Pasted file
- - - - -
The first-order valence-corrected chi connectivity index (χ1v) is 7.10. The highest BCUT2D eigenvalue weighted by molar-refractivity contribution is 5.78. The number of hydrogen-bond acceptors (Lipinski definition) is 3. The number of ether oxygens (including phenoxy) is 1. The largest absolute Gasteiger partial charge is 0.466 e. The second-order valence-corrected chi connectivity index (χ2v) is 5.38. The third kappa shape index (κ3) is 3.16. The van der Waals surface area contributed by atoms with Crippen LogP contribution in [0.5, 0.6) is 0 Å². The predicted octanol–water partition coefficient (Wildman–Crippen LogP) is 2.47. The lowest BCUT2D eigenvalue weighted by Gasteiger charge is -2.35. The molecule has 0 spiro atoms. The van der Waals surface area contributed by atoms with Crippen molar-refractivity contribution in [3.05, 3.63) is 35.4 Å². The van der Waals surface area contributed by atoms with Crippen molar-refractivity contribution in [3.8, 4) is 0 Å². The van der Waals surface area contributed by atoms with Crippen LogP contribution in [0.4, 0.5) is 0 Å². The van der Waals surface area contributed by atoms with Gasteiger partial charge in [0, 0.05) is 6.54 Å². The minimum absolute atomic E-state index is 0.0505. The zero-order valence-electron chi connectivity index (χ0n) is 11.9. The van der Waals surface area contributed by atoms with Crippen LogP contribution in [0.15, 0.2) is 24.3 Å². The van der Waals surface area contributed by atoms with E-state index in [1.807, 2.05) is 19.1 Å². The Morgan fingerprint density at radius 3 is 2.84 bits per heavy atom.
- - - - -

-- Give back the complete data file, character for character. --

The first-order valence-corrected chi connectivity index (χ1v) is 7.10. The highest BCUT2D eigenvalue weighted by molar-refractivity contribution is 5.78. The number of hydrogen-bond acceptors (Lipinski definition) is 3. The number of ether oxygens (including phenoxy) is 1. The largest absolute Gasteiger partial charge is 0.466 e. The second-order valence-corrected chi connectivity index (χ2v) is 5.38. The third kappa shape index (κ3) is 3.16. The van der Waals surface area contributed by atoms with Crippen LogP contribution in [0.5, 0.6) is 0 Å². The predicted octanol–water partition coefficient (Wildman–Crippen LogP) is 2.47. The lowest BCUT2D eigenvalue weighted by Gasteiger charge is -2.35. The molecule has 0 spiro atoms. The van der Waals surface area contributed by atoms with Crippen molar-refractivity contribution in [3.05, 3.63) is 35.4 Å². The van der Waals surface area contributed by atoms with Crippen molar-refractivity contribution in [3.8, 4) is 0 Å². The van der Waals surface area contributed by atoms with Crippen LogP contribution in [0.4, 0.5) is 0 Å². The van der Waals surface area contributed by atoms with Gasteiger partial charge in [0, 0.05) is 6.54 Å². The minimum absolute atomic E-state index is 0.0505. The zero-order valence-electron chi connectivity index (χ0n) is 11.9. The van der Waals surface area contributed by atoms with Crippen LogP contribution in [0.15, 0.2) is 24.3 Å². The van der Waals surface area contributed by atoms with E-state index in [1.807, 2.05) is 19.1 Å². The Morgan fingerprint density at radius 3 is 2.84 bits per heavy atom.